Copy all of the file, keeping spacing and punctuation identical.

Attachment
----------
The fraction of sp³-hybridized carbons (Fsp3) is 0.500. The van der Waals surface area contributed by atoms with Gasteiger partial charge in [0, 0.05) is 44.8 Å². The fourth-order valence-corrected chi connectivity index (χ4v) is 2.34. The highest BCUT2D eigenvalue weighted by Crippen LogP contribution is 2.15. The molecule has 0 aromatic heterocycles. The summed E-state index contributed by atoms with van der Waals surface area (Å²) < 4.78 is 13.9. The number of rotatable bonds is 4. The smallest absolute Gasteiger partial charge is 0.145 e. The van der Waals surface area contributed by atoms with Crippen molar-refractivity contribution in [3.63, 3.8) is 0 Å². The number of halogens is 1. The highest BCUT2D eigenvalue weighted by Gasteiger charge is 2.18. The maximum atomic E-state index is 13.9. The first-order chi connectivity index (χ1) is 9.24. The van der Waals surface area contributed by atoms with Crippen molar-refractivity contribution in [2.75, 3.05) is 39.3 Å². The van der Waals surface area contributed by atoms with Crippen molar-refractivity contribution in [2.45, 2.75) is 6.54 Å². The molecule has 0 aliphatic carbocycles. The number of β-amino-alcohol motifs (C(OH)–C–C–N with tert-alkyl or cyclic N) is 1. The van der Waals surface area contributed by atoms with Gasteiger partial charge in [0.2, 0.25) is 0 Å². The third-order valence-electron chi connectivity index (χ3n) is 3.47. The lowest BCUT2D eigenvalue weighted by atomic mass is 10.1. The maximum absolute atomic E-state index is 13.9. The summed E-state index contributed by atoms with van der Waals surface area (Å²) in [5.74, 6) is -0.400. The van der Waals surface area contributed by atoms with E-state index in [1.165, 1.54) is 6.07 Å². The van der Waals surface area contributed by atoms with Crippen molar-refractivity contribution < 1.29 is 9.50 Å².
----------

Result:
The fraction of sp³-hybridized carbons (Fsp3) is 0.500. The van der Waals surface area contributed by atoms with Gasteiger partial charge in [0, 0.05) is 44.8 Å². The fourth-order valence-corrected chi connectivity index (χ4v) is 2.34. The highest BCUT2D eigenvalue weighted by Crippen LogP contribution is 2.15. The molecule has 0 aromatic heterocycles. The summed E-state index contributed by atoms with van der Waals surface area (Å²) < 4.78 is 13.9. The number of rotatable bonds is 4. The smallest absolute Gasteiger partial charge is 0.145 e. The van der Waals surface area contributed by atoms with Crippen molar-refractivity contribution in [3.63, 3.8) is 0 Å². The number of halogens is 1. The highest BCUT2D eigenvalue weighted by Gasteiger charge is 2.18. The maximum atomic E-state index is 13.9. The first-order chi connectivity index (χ1) is 9.24. The van der Waals surface area contributed by atoms with Crippen molar-refractivity contribution in [2.75, 3.05) is 39.3 Å². The van der Waals surface area contributed by atoms with Crippen molar-refractivity contribution in [2.45, 2.75) is 6.54 Å². The molecule has 0 aliphatic carbocycles. The number of β-amino-alcohol motifs (C(OH)–C–C–N with tert-alkyl or cyclic N) is 1. The van der Waals surface area contributed by atoms with Gasteiger partial charge in [0.2, 0.25) is 0 Å². The third-order valence-electron chi connectivity index (χ3n) is 3.47. The lowest BCUT2D eigenvalue weighted by atomic mass is 10.1. The maximum absolute atomic E-state index is 13.9. The summed E-state index contributed by atoms with van der Waals surface area (Å²) in [5.74, 6) is -0.400. The van der Waals surface area contributed by atoms with E-state index in [1.165, 1.54) is 6.07 Å². The van der Waals surface area contributed by atoms with Crippen molar-refractivity contribution < 1.29 is 9.50 Å².